I sent 1.1m pound to acc they said open ben in uk money landed and now they asking questions
An open ben, or “open beneficiary”, is explained by the investigator as “an account where a different business account name can be substituted to help in deceiving the victim into sending funds.”
Bro I can’t keep collecting houses n not give them a feed back n keep asking for more. This things cost a lot of money now to open.
A house in this context is BEC slang for “a bank account used to receive proceeds of a fraudulent scheme”, because it provides a temporary home for funds.
Presumably, the money launderer’s contacts – other cogs in the cybercrime gearbox who send out so-called money mules to open accounts that are later used for fraud – were pushing back against the “cost” of going through face-to-face KYC (know your customer) checks to open accounts that ended up getting linked to criminality right away.
Brother I can’t send from uk to Mexico they keep finding out, but uk 2 uk these guy keep paying
Here, the money launderer is suggesting that fraudulent transfers kept inside the UK are likely to go through, whereas trying to get money out of the country is likely to provoke more detailed checks and trigger a block.
As you probably know, BEC is an umbrella term used to describe email-driven cybercrime where electronic messages (which often look perfectly genuine because they’re sent from a compromised account inside your own company) are used to persuade someone in the finance department to change the recipient’s account details just before a major payment is due.
BEC criminals can target the compromised company directly, by tricking someone in your own Accounts Payable department into thinking that a supplier just swapped banks and is requesting their forthcoming payments to be made to a new account.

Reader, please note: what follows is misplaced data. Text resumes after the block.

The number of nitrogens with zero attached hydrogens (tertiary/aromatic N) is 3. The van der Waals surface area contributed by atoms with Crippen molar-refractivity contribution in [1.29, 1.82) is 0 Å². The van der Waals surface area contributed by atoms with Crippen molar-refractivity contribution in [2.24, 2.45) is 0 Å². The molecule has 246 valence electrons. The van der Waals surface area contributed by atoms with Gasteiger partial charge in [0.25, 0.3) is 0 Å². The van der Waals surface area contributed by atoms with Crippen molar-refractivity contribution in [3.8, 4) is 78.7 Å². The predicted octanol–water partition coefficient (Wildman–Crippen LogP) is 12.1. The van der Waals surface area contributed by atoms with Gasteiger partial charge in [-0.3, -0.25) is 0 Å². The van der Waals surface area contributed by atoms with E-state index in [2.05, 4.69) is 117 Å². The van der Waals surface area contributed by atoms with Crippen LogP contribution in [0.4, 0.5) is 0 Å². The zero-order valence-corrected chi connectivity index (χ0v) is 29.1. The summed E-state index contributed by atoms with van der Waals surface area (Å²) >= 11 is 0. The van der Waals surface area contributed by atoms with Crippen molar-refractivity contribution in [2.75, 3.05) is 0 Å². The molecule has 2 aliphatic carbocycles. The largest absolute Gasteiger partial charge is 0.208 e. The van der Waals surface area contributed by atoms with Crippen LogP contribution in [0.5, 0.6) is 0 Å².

Worse still, BEC crooks can target your customers, by tricking their Accounts Payable staff, under cover of fraudulent emails that really do originate from your company, that your company has switched banks and requires future debtor payments to go to a new account.
As you can imagine, customers defrauded in this way might not realise that their “successful” payments have been going astray (assuming that the transfers to the fraudulent “house” don’t get spotted by the bank)…
…until your own accounts department notices they’re apparently behind on payments and sets the debt collection team onto them.
That sort of confrontation is almost certain to lead to a doubly-angry customer, and the resulting data breach publicity really is something you could do without, alongside the likely need to make good your customer’s loss if the bank can’t claw back the funds.
What to do?
We know that banks are able to head off significant amounts of BEC-style fraud, but that plenty of the stolen money nevertheless ends up in the hands of scammers, because the DOJ remarks that: